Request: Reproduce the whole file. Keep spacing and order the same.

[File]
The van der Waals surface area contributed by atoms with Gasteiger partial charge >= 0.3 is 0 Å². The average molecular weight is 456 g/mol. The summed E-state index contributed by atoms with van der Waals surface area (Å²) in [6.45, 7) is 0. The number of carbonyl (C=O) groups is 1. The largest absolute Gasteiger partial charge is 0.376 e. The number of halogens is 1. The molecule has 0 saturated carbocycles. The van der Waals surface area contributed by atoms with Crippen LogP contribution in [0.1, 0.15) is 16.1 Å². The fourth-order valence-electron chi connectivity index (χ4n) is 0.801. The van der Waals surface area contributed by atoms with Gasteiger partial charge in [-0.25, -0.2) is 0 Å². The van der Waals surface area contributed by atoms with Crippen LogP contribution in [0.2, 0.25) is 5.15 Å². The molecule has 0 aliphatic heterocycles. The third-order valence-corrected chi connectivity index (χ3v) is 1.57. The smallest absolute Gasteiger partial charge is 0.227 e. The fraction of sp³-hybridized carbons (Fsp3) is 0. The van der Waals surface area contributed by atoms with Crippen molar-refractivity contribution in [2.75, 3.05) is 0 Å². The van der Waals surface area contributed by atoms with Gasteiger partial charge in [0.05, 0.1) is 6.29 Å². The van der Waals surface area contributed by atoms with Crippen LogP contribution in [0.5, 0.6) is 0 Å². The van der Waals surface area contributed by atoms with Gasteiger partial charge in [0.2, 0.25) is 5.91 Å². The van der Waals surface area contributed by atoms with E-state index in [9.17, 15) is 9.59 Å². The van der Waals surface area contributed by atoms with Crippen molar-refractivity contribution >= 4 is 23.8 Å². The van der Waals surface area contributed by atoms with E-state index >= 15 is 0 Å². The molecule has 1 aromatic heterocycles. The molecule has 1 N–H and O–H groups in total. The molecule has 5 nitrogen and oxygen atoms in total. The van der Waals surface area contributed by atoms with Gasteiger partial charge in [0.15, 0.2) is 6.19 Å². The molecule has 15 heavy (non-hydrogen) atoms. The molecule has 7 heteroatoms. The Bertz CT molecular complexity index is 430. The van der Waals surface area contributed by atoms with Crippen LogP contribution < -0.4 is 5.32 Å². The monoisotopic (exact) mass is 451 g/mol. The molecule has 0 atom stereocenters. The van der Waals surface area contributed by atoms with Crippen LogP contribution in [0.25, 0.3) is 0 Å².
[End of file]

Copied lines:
The van der Waals surface area contributed by atoms with Gasteiger partial charge >= 0.3 is 0 Å². The average molecular weight is 456 g/mol. The summed E-state index contributed by atoms with van der Waals surface area (Å²) in [6.45, 7) is 0. The number of carbonyl (C=O) groups is 1. The largest absolute Gasteiger partial charge is 0.376 e. The number of halogens is 1. The molecule has 0 saturated carbocycles. The van der Waals surface area contributed by atoms with Crippen LogP contribution in [0.1, 0.15) is 16.1 Å². The fourth-order valence-electron chi connectivity index (χ4n) is 0.801. The van der Waals surface area contributed by atoms with Gasteiger partial charge in [-0.25, -0.2) is 0 Å². The van der Waals surface area contributed by atoms with Crippen LogP contribution in [0.2, 0.25) is 5.15 Å². The molecule has 0 aliphatic heterocycles. The third-order valence-corrected chi connectivity index (χ3v) is 1.57. The smallest absolute Gasteiger partial charge is 0.227 e. The fraction of sp³-hybridized carbons (Fsp3) is 0. The van der Waals surface area contributed by atoms with Crippen molar-refractivity contribution in [2.75, 3.05) is 0 Å². The van der Waals surface area contributed by atoms with Gasteiger partial charge in [0.05, 0.1) is 6.29 Å². The van der Waals surface area contributed by atoms with Crippen LogP contribution in [0.5, 0.6) is 0 Å². The van der Waals surface area contributed by atoms with Gasteiger partial charge in [0.2, 0.25) is 5.91 Å². The van der Waals surface area contributed by atoms with E-state index in [9.17, 15) is 9.59 Å². The van der Waals surface area contributed by atoms with Crippen molar-refractivity contribution >= 4 is 23.8 Å². The van der Waals surface area contributed by atoms with E-state index >= 15 is 0 Å². The molecule has 1 aromatic heterocycles. The molecule has 1 N–H and O–H groups in total. The molecule has 5 nitrogen and oxygen atoms in total. The van der Waals surface area contributed by atoms with Gasteiger partial charge in [0.15, 0.2) is 6.19 Å². The molecule has 15 heavy (non-hydrogen) atoms. The molecule has 7 heteroatoms. The Bertz CT molecular complexity index is 430. The van der Waals surface area contributed by atoms with Crippen LogP contribution < -0.4 is 5.32 Å². The monoisotopic (exact) mass is 451 g/mol. The molecule has 0 atom stereocenters. The van der Waals surface area contributed by atoms with Crippen LogP contribution in [0.25, 0.3) is 0 Å².